She revealed how they were fighting about who would go first, and how she was crying throughout the ordeal while they were laughing.

Beyond that, no names, no clues, about who these men were. It’s very hard, as a man, as a son, as a human being, to imagine being violated like that. Why didn’t she tell anyone? Or did she? Maybe no one believed her.

Sometimes, a writer changes your mind in 1,200 words. I told myself I did not enjoy the way this piece started, but by the end, it floored me with its impact. — SPENCER FORDIN, NONFICTION JUDGE

Here in Santa Fe, on the wall of our plant room, is an iconic black & white photo of her from the 1940s. She is sitting casually on the bleachers in a small baseball field while sipping soda from a bottle. She looks like a beautiful Hollywood starlet of the time, maybe Lana Turner or Betty Grable.

It’s hard to imagine this was taken only three years after the assault.

On the back of the photo, in my mother’s handwritin­g, it says, “July, 1943, Eurana Park, Weatherly, PA. Camera Club award, 4th, ‘Contented Spectator.’”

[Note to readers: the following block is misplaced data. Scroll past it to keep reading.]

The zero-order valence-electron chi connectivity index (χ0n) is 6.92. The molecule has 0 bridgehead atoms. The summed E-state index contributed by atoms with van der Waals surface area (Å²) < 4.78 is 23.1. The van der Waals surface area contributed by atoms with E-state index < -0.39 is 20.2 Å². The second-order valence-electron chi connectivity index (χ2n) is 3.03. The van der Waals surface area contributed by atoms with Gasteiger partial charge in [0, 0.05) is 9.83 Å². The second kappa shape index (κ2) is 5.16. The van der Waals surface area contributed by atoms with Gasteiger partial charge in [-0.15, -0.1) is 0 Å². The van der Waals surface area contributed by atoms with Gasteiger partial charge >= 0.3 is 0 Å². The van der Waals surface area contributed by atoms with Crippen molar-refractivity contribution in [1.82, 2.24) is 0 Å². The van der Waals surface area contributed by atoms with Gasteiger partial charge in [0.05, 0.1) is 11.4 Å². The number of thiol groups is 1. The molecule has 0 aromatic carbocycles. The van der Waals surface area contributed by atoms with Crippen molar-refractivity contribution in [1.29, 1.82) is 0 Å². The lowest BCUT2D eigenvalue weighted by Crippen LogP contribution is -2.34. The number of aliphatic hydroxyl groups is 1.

The image is really a work of art. On the opposite wall in the same room is a framed photo of her and “Pop” on their wedding night in 1943. She’s almost sitting on his lap and seems to be laughing hysterical­ly as he’s whispering in her ear. Maybe they even had a little too much to drink. I love this photo because my parents look like two kids in love.

I don’t think the trauma of being raped defined her life or legacy. She believed in moving on, healing, and staying positive to a fault, no matter what happened. It didn’t stop her from spreading love and joy throughout her long life of 97 years.